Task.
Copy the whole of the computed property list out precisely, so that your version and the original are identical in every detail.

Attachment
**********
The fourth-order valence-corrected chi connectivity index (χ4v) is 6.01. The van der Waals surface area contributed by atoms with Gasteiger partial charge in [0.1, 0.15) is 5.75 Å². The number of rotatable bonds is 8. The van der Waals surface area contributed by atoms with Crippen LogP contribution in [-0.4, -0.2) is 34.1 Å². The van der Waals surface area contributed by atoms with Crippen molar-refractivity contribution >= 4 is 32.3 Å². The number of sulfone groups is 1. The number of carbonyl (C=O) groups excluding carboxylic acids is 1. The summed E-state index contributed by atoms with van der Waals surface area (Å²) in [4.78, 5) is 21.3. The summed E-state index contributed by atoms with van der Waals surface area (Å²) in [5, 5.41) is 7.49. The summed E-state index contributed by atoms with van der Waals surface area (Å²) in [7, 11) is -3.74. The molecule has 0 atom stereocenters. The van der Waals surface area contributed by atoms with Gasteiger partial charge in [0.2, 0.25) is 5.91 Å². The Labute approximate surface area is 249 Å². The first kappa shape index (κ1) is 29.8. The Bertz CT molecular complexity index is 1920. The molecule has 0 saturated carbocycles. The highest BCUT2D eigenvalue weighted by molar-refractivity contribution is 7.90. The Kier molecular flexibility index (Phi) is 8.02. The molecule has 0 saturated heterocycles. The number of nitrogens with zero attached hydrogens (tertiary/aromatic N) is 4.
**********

The fourth-order valence-corrected chi connectivity index (χ4v) is 6.01. The van der Waals surface area contributed by atoms with Gasteiger partial charge in [0.1, 0.15) is 5.75 Å². The number of rotatable bonds is 8. The van der Waals surface area contributed by atoms with Crippen LogP contribution in [-0.4, -0.2) is 34.1 Å². The van der Waals surface area contributed by atoms with Crippen molar-refractivity contribution >= 4 is 32.3 Å². The number of sulfone groups is 1. The number of carbonyl (C=O) groups excluding carboxylic acids is 1. The summed E-state index contributed by atoms with van der Waals surface area (Å²) in [4.78, 5) is 21.3. The summed E-state index contributed by atoms with van der Waals surface area (Å²) in [5, 5.41) is 7.49. The summed E-state index contributed by atoms with van der Waals surface area (Å²) in [7, 11) is -3.74. The molecule has 0 atom stereocenters. The van der Waals surface area contributed by atoms with Gasteiger partial charge in [0.2, 0.25) is 5.91 Å². The Labute approximate surface area is 249 Å². The first kappa shape index (κ1) is 29.8. The Bertz CT molecular complexity index is 1920. The molecule has 0 saturated carbocycles. The highest BCUT2D eigenvalue weighted by molar-refractivity contribution is 7.90. The Kier molecular flexibility index (Phi) is 8.02. The molecule has 0 saturated heterocycles. The number of nitrogens with zero attached hydrogens (tertiary/aromatic N) is 4.